The College of Idaho has a long history of fostering and supporting student leaders who seek to make a difference on campus and beyond. Whether in the local community or on a global scale, many C of I students have dedicated themselves to making a positive impact on the lives of others. And this spring, current students Dulce Sanchez and Moha Azhar Mudaqiq represented the C of I at the annual Clinton Global Initiative University conference in Florida.
CGI U brings together students, university representatives, topic experts and celebrities to discuss and develop innovative solutions to pressing global challenges. The conference took place March 6-8 at the University of Miami, and both Sanchez and Mudaqiq had the opportunity to participate in a variety of events designed to help their growth as responsible and active young leaders.
“If you want to bring changes in this world, don’t wait for opportunities,” said Mudaqiq, a junior math-physics major from Afghanistan. “Instead, start the changes with what you have, and the opportunity will come to you.”
That positive outlook is exactly the attitude CGI U encourages in students. Mudaqiq and Sanchez both had the opportunity to present their projects before a committee consisting of former U.S. President Bill Clinton and other potential sponsors at CGI U. They also participated in workshops with like-minded individuals from around the world.
Mudaqiq’s project—which recently received funding as a Davis Project for Peace—aims to provide clean water to Afghan students. Every year, hundreds of Afghan students die from drinking uncovered school well water that has been poisoned by terrorists. Mudaqiq’s project will consist of digging new wells with covers and installing mechanical hand pumps in order to provide clean water.
Sanchez, a first-generation college senior who is double-majoring in political economy and Spanish, focused her efforts locally. Her project, “Latina Empowerment through Education,” seeks to encourage Latinas in Idaho to pursue higher education opportunities. The project includes creating a mentoring program that will help provide Latinas with scholarships, leadership training and college preparation. Sanchez hopes to encourage Latina students to attend The College of Idaho and experience the same support and opportunities the College has offered her.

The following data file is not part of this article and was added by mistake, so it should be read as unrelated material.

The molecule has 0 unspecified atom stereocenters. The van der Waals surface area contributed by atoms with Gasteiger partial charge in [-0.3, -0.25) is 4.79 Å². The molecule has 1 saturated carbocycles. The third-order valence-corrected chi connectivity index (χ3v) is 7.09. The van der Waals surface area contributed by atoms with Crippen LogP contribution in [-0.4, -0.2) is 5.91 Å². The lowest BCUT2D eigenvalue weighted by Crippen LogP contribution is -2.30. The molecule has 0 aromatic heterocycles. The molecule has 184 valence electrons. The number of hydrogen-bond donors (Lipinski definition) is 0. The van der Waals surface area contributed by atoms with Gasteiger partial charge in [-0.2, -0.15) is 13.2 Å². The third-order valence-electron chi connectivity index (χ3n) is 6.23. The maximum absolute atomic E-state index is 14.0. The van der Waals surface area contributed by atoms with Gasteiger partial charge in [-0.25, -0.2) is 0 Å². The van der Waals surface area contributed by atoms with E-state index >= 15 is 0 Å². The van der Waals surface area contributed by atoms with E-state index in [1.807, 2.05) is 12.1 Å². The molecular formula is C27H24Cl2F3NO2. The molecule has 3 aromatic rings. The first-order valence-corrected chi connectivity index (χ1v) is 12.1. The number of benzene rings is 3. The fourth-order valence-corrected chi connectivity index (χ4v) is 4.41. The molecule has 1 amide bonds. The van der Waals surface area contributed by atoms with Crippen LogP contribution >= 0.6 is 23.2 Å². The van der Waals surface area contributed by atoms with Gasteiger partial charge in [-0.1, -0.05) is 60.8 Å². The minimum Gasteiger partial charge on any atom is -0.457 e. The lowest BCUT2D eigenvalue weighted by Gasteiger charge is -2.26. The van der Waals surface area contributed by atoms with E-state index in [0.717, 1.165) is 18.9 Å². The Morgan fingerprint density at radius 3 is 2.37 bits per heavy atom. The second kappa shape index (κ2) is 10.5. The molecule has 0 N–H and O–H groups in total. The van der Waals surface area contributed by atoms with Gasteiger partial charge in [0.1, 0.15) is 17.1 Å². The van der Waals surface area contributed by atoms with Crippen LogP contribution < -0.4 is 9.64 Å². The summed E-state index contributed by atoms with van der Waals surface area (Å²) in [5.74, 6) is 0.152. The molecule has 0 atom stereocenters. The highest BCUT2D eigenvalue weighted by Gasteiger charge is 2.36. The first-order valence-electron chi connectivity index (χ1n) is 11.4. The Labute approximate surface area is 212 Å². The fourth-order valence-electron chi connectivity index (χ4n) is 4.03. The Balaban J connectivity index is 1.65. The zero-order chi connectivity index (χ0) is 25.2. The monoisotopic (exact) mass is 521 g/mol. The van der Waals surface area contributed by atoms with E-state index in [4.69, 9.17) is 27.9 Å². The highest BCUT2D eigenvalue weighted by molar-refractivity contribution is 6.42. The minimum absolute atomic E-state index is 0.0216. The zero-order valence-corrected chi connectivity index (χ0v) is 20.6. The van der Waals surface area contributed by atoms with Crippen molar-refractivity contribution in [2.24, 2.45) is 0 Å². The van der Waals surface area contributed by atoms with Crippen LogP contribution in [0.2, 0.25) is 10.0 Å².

“Success is much more meaningful when shared with those who do not have the same opportunities I’ve had,” Sanchez said.
CGI U hopes to make changes in five main focus areas: education, environment and climate change, peace and human rights, poverty alleviation, and public health. Many who present their projects receive support from sponsors, advisors, and workshops. This is the third consecutive year the C of I has been represented at CGI U. In 2013, Makhosazana “Khosi” Nkambule presented a project on educating and providing opportunities for young Swazi girls. Last year, current junior Keneuoe “K’hennhy” Giovanna’s project sought to empower impoverished Rwandan women by creating their own fashion line.
“We are dealing with leaders of this institution,” said Arnold Hernandez, director of multicultural affairs at the C of I. “These are students who are leaders of organizations on campus and are active in the community. They are full-time students, but they still have the skills to motivate others and make a positive impact.”
The College always has attracted students with exceptional leadership skills, but Hernandez believes—and Sanchez and Mudaqiq acknowledged—that support they’ve received from professors, peers and staff has further nurtured those skills and led to success at CGI U. This summer, Mudaqiq will travel to Afghanistan to help dig eight new water wells, while Sanchez already has begun implementing her mentoring program within the C of I’s Association for Latino Americano Students (ALAS). She also will serve as a mentor for C of I applicants to CGI U next year.
For more information, visit www.cgiu.org or contact Sanchez ([email protected]) or Mudaqiq ([email protected]). Both are happy to answer questions about their projects, or about applying for CGI U next year.
Founded in 1891, The College of Idaho is the state’s oldest private liberal arts college. The C of I has a legacy of academic excellence, a winning athletics tradition and a history of producing successful graduates, including seven Rhodes Scholars, three governors, four NFL players and countless business leaders and innovators. The College’s close-knit, residential campus is located in Caldwell. Its distinctive PEAK Curriculum challenges students to attain competency in the four knowledge peaks of humanities, natural sciences, social sciences and a professional field—empowering them to earn a major and three minors in four years. For more information, visit www.collegeofidaho.edu.